Not quite all are two of a kind

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Grouping together plants with similar physical attributes is a long-standing and helpful tool when it comes to identifying individual specimens.

However, it does not follow that they all share the same behavioural traits, and the solanaceae family is typical of this. It includes two plants that most serious vegetable gardeners will just be starting to harvest – the potato (solanum tuberosum) and tomato (lycopersicon esculentum).

Potatoes are a dream to cultivate, whether you raise them in bags, containers or the garden.

Offer a decent growing medium, make sure it’s never allowed to dry out, and they will do the rest.

If you grow early varieties, as I do, it brings two main advantages – there is less chance of fungal disease affecting foliage and land is freed up quicker for winter brassica crops.

In practice, the airborne blight spores arrive from the south just as we are digging the early crop. We dug our first red Duke of York spuds up last week, and they are delicious.

Tomatoes are growing well this year, considering the late start.

My first three plants of gardeners’ delight from my friend Tony came in mid-May and are almost ready to stop by pinching out the growing tip.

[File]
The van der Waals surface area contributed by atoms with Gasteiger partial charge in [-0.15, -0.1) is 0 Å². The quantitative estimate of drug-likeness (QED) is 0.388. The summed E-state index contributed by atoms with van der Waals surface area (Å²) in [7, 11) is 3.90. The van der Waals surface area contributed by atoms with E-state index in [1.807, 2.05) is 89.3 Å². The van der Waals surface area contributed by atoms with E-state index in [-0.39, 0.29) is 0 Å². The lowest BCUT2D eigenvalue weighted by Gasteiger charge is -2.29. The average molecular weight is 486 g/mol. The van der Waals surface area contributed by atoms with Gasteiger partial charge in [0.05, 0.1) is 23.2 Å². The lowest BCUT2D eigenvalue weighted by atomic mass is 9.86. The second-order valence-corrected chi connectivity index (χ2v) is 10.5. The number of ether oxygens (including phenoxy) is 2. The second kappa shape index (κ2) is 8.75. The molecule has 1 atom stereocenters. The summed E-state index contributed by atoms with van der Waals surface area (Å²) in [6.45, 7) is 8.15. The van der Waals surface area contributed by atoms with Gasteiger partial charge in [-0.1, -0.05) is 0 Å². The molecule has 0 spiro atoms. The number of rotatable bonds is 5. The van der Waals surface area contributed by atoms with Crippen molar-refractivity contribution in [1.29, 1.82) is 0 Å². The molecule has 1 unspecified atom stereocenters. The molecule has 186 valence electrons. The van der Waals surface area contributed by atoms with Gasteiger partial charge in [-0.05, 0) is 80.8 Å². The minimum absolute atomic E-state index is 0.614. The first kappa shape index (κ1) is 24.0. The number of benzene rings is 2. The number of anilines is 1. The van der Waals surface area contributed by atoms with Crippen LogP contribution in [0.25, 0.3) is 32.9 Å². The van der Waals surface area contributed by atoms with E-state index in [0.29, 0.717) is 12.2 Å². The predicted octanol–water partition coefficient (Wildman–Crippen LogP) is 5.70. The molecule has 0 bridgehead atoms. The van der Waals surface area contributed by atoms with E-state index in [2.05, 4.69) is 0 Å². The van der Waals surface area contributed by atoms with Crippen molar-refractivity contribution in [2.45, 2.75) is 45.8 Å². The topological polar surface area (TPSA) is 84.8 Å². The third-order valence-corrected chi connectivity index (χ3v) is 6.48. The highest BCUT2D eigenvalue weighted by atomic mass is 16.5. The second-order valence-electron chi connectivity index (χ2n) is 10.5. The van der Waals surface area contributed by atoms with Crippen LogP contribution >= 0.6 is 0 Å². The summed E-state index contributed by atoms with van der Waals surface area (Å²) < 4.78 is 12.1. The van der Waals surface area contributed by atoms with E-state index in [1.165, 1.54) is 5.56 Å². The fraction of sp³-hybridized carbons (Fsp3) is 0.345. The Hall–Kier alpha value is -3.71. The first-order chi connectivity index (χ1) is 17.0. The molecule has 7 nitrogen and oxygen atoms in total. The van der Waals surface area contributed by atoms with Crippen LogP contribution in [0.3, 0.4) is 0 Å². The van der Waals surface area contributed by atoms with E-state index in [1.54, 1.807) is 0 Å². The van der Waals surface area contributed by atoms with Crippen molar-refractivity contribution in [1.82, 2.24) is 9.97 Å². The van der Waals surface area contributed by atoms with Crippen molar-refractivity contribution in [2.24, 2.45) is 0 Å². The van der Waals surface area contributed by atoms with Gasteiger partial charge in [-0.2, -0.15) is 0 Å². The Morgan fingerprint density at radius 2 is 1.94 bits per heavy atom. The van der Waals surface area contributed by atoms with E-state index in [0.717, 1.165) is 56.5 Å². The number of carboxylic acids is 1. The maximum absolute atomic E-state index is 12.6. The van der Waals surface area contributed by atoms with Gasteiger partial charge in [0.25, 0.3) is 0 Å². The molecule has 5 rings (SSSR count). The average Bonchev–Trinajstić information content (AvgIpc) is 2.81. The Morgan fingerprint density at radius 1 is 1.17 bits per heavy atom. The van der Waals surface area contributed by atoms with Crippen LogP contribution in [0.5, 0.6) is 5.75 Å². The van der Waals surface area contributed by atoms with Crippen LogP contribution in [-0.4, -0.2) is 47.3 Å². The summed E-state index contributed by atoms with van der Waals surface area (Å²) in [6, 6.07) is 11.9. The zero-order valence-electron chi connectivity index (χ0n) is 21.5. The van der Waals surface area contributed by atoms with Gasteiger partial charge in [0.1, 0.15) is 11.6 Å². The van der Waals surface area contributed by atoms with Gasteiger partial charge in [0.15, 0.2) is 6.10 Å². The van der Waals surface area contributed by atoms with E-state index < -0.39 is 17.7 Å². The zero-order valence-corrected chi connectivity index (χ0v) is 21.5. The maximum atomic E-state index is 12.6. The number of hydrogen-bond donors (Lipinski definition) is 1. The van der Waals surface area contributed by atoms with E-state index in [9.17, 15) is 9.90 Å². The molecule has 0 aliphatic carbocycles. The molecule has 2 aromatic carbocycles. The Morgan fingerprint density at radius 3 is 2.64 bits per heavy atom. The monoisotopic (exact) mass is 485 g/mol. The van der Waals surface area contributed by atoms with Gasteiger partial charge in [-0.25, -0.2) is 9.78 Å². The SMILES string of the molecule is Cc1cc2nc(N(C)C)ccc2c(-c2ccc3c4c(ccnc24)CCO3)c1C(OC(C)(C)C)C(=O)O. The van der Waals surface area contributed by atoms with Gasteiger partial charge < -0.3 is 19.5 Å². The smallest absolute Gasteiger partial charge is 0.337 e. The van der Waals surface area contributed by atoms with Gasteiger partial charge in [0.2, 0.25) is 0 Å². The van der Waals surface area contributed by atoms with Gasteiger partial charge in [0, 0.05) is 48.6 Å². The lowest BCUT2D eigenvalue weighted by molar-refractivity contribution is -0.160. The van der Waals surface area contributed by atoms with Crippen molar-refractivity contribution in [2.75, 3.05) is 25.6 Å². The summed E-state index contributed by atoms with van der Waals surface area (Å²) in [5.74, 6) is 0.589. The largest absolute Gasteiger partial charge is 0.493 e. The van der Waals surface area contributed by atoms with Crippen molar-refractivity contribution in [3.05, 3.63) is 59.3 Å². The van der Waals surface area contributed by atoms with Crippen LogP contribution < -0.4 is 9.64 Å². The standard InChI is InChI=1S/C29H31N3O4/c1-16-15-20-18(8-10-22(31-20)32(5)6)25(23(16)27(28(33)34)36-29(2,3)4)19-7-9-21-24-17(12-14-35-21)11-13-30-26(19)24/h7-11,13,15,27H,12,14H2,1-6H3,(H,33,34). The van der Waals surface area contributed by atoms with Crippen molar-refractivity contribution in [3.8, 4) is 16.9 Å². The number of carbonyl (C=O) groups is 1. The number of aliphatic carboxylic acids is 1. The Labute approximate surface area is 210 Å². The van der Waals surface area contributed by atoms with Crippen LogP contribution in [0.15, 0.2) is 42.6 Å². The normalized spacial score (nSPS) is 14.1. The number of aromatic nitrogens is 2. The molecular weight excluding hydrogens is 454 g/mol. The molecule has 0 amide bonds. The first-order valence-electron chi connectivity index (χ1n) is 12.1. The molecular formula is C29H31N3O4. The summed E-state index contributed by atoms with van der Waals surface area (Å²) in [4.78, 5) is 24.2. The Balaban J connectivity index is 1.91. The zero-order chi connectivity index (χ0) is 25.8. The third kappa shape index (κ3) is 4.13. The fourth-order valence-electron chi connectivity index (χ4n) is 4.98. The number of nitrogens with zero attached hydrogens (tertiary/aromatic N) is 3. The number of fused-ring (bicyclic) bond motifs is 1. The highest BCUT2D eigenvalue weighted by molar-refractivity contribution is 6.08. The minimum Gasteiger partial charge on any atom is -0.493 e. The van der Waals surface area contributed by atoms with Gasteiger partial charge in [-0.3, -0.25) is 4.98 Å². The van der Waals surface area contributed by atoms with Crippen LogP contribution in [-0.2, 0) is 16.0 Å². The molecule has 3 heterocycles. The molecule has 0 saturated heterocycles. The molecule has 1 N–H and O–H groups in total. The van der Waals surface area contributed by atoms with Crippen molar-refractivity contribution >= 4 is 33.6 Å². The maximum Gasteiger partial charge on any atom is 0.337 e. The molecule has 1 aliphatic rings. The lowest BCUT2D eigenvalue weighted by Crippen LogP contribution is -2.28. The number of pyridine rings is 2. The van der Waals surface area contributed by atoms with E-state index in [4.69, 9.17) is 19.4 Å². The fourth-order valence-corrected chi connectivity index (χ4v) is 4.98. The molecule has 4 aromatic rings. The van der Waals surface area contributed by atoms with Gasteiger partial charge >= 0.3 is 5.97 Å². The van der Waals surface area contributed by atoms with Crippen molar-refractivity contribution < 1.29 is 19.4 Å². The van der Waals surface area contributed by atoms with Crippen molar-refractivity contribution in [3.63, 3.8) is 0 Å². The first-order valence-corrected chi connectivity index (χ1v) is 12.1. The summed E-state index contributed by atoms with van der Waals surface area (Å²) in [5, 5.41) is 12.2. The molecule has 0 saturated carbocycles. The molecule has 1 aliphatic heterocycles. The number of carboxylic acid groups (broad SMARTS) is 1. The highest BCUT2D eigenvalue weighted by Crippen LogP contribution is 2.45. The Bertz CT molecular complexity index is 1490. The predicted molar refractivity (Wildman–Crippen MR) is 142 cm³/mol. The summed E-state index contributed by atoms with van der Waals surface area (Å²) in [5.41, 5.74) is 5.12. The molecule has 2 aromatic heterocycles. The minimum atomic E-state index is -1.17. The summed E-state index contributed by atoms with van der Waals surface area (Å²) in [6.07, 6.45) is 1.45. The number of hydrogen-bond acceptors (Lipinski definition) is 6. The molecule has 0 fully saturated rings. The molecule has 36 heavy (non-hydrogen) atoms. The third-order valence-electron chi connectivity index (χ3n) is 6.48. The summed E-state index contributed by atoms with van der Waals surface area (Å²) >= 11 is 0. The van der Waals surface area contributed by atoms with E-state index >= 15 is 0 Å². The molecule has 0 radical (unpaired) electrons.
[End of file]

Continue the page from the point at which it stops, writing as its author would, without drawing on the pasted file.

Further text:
Five trusses have formed, and that’s enough to ask of the plants. Feeding began when the lowest fruits reached finger-nail size and continues on a weekly basis.

The remaining varieties were planted near the end of May, but are rapidly catching up. The plants grow in large pots of compost, standing on an organic-rich greenhouse border, which also received a dusting of fish, blood and bone fertiliser. Tomatoes need daily attention.

Good ventilation allows a constant flow of air that lowers the risk of mildew and mould.

There’s also regular watering and the constant removal of side-shoots. When the foliage becomes too dense, don’t be afraid to cut off some of the large lower leaves at a point close to the main stem with a sharp knife. My long-standing acquaintance James, who has grown tomatoes successfully over three decades, was sharing the secret of his home-made compost with me last week.

He encourages the plants to develop two sets of roots, one in the pots and the other in the border, as I do, and the potting mixture comprises molehills, peat and the contents of a vacuum cleaner bag, which, as he points out, is rich in minerals.

Another member of the solanaceae group is grown in pots on the greenhouse bench.

The aubergine or eggplant is flowering now, and with controlled watering, it will eventually offer fruits, but we must ensure they are fully ripened before collecting them for the kitchen.

But beware, there are some downright poisonous plants in this large family group.

Angel’s trumpets (brugmansia), henbane (hyocyamus), deadly nightshade (atropa belladonna), tobacco (nicotiana) and Harry Potter’s mandrake (mandragora) all belong to the same clan as the humble spud.